The Tasmanian Flag is 45 years old

10/12//2020

Tasmanian Flag

 

 

 

 

 

December 3rd 2020 is the 45th anniversary of the Tasmanian flag. Indeed Tasmania was the first state to proclaim its own state flag.

The history of flags in Tasmania goes back to November 1642 when the explorer Abel Tasman raised the Dutch flag at Blackman Bay near Dunalley.  In September 1803 Lt John Bowen RN raised the Union Jack at Risdon Cove, the site of the first British settlement of Tasmania.

Tasmanian received a bi-cameral system and Responsible Government in 1856 together with a name change from Van Diemen’s Land to Tasmania. On August 7 of 1869, Queen Victoria ordered colonial governors to fly the Union Jack with the arms or badge of the colony emblazoned in the centre, following the suggestion of Tasmanian Colonial Secretary, Thomas Reiby.

He stated, “The distinguishing flag or ensign of the colony for vessels belonging to or permanently employed by the Government of Tasmania shall be a Blue Ensign with a Lion Passant red on a white shield in the fly”.

It was not, however, until September 25th, 1876 by proclamation from the governor, Frederick Aloysius Weld, did the colony receive a flag.  Then there were three official flags, they being the Governor’s flag, the Tasmanian vessel flag and a Tasmanian merchant flag.  Up until 1856 the Union flag and the British Ensign was primarily used on state occasions.

Between the years 1876 and 1975 the blue ensign flag containing the Union Flag (better known as the Union Jack) in the left top corner with a Lion Passant (sideways walking past) red on white shield on the fly, was used when representing the state.  This was, as we have learnt, the original Tasmanian Government vessel flag.

On December 3rd, 1975, the Governor Stanley Burbury issued another proclamation officially recognising the Blue Ensign with a Lion Passant red on a white shield on the fly as the State Flag.  The Labor Premier, Mr William (Bill) Neilson endorsed it.  As said, Tasmania was the first state to officially recognise its flag.  It was also the first state to authorise the flag for general use.

The proclamation read: “Governor in and over the State of Tasmania and its Dependencies in the Commonwealth of Australia acting with the advice of the Executive Council of the said State do by this my Proclamation declare that the Blue Ensign with a lion Passant red on a white shield in the fly thereof being the flag or ensign more particularly described in the Schedule hereto shall be the distinguishing flag or ensign of the State of Tasmania and shall be known as the Tasmanian Flag.” It was dated 3rd December 1975.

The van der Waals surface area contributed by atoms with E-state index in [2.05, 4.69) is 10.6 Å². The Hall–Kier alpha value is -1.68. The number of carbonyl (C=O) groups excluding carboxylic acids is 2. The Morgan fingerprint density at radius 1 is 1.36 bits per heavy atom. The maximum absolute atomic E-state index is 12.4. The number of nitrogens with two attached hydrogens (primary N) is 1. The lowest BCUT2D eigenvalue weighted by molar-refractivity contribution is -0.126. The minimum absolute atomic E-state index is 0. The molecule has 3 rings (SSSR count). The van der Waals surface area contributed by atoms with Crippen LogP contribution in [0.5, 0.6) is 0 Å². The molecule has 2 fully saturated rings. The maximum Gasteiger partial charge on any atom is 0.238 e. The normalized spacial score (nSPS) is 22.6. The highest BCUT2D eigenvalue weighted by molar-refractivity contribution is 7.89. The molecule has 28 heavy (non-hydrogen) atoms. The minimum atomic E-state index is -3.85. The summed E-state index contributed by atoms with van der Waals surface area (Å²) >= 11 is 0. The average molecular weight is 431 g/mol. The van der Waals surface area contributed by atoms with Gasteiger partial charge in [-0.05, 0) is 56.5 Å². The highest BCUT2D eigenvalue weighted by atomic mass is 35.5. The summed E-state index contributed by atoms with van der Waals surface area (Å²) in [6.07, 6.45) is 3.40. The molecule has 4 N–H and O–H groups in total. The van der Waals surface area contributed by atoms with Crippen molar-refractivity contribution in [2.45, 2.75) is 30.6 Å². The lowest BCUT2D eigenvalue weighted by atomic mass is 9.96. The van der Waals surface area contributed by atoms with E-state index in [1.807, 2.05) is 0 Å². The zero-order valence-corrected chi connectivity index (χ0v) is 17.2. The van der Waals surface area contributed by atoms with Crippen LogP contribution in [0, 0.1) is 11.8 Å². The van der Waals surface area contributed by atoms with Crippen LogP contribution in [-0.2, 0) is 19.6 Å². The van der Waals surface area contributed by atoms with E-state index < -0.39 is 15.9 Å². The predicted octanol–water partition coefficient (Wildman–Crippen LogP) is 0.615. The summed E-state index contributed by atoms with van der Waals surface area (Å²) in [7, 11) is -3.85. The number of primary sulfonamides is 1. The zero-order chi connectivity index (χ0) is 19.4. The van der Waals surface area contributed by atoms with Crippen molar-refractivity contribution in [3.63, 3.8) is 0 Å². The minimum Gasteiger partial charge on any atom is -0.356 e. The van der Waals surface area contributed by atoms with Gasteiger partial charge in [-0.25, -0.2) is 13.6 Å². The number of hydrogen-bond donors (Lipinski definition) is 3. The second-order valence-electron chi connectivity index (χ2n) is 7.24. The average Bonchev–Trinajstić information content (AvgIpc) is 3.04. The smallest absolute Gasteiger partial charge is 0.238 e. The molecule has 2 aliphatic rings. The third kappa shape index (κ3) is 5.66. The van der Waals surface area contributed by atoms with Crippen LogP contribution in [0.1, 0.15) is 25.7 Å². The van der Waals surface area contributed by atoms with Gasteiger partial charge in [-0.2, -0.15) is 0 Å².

Consequently it only has been of recent times that Tasmania has had its own official state flag which can be flown by all, including individual burgesses.

The Union Flag of course, tells of the origin of our state as a British colony.  The Lion Passant represents the connection and loyalty to the Crown, Tasmania being a Constitutional Monarchy as recognised in the Tasmanian Constitutional Act of 1934, an Act which had its origins back in 1854. Indeed Tasmania was the first colony to adopt its own Constitution.

The Lion Passant has strong heraldic meaning, at least going back more than a thousand years to William the Conqueror, possibly a great deal more. For instance the Lion Passant was a symbol of the ancient House of Judah.

Our state flag can be flown on state government buildings, municipality flag poles and by businesses, clubs, societies and by private individuals. If the Australian National Flag is flown as well as the state flag, then the national flag takes precedence over all other flags, including other national flags.  The national flag must be flown on the left of the observer facing the flag or if three flags are flown, the national flag should be flown in the centre.  All flags, however, are to be flown at the same height.

Tasmania has led the nation in many instances end being the first state to proclaim its own flag is just one example.  It may be that some Tasmanians do not even know we have our own flag, so perhaps it should be flown more than what it is.


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